But Bee Thousand still stands out as a completely unique experience, not just when compared to the lo-fi music of contemporaries like Sebadoh, The Mountain Goats, and The Magnetic Fields, but to anything in their own expansive catalogue as well. Their first two lo-fi records, for instance, display two sides to GBV’s approach to lo-fi pop: Propeller is a collection of anthemic power pop coated in a buzzy grit that mostly leaves out experimentation (save for the awkward Frankenstein track Back to Saturn X Radio Report), while the follow up, the fascinating-yet-perplexing Vampires On Titus, is the most crudely recorded of their output and can be difficult to penetrate, especially when any semblance of a hook needs to be unearthed from a tar pit of tape hiss. Bee Thousand, in a sense, finds a nice middle ground between the pop heroics of the former and the rusted strangeness of the latter, but nevertheless, it becomes something completely different – and completely more special – in the process.

One thing that should be said is that no matter how surreal things get during Bee Thousand, it wouldn’t be appropriate to call it “experimental” music because Robert Pollard is physically unable to stop writing catchy hooks and pop songs. Even at its most fragmented – even when a track feels only like a tenth of a full song – nearly every riff, chorus, and vocal melody on Bee Thousand is infectious to some degree, even when presented in less conventional ways. This might not seem like a huge accomplishment if you’re at all aware of Pollard’s insanely prolific streak – the guy writes more songs while catching a bus than some of us will write in a lifetime – but there’s something about Bee Thousand’s more structurally fleshed out songs, from the cerebral, watery hooks of I Am a Scientist to the post-punk celebration of Gold Star for Robot Boy, to the outright Beatles worship of Echos Myron, that feel particularly affecting when compared to the rest of GBV’s output. It’s true that Bee Thousand doesn’t have the same hits-per-square-inch that follow-up Alien Lanes has, but Bee Thousand's strongest songs frequently manage to be much more than catchy.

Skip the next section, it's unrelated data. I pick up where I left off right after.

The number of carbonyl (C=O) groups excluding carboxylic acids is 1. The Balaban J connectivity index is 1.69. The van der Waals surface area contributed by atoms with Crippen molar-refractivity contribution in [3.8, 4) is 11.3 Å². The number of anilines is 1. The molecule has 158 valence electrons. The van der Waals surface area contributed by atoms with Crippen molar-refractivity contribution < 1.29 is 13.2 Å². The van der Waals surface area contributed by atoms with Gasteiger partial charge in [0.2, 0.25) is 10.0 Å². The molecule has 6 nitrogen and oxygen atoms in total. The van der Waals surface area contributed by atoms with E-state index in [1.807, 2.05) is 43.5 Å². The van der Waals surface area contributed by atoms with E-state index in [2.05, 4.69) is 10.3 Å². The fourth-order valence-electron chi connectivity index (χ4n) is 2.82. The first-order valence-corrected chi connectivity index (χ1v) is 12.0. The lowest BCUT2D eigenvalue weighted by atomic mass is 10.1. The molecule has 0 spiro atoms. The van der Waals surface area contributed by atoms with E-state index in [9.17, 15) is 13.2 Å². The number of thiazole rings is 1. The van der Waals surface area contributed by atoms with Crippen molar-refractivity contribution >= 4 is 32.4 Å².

That’s because what really makes Bee Thousand a truly special record and gives it that unmatched dream-sequence feel is not the catchiness of the songs, but the way in which everything is presented. While shoddy recording quality and awkward track sequencing would add at most a quaint charm to your average indie rock record, GBV harnessed these elements to shroud their music in mystery and even to toy with the listener’s perceptions much in the same way dreams do. The most obvious way Bee Thousand accomplishes this is through its cruddy, homemade sound, but what makes this aesthetic so interesting here as opposed to every other lo-fi record is how GBV sound like a completely different band based on how well certain instruments and vocal tracks are recorded. Even Pollard comes off as a completely different singer depending on how he’s recorded, as his voice, whether it’s hearty and sort-of British sounding on I Am a Scientist or more serpentine on tracks like Smothered in Hugs where he’s buried behind the guitars, never sounds exactly the same on any two tracks. The lo-fi quality of the record constantly malforms and distorts the shape and sound of GBV like few lo-fi records manage to, much like the way the faces, objects and destinations in our own dreams are not reliable to maintain form and can easily turn on us.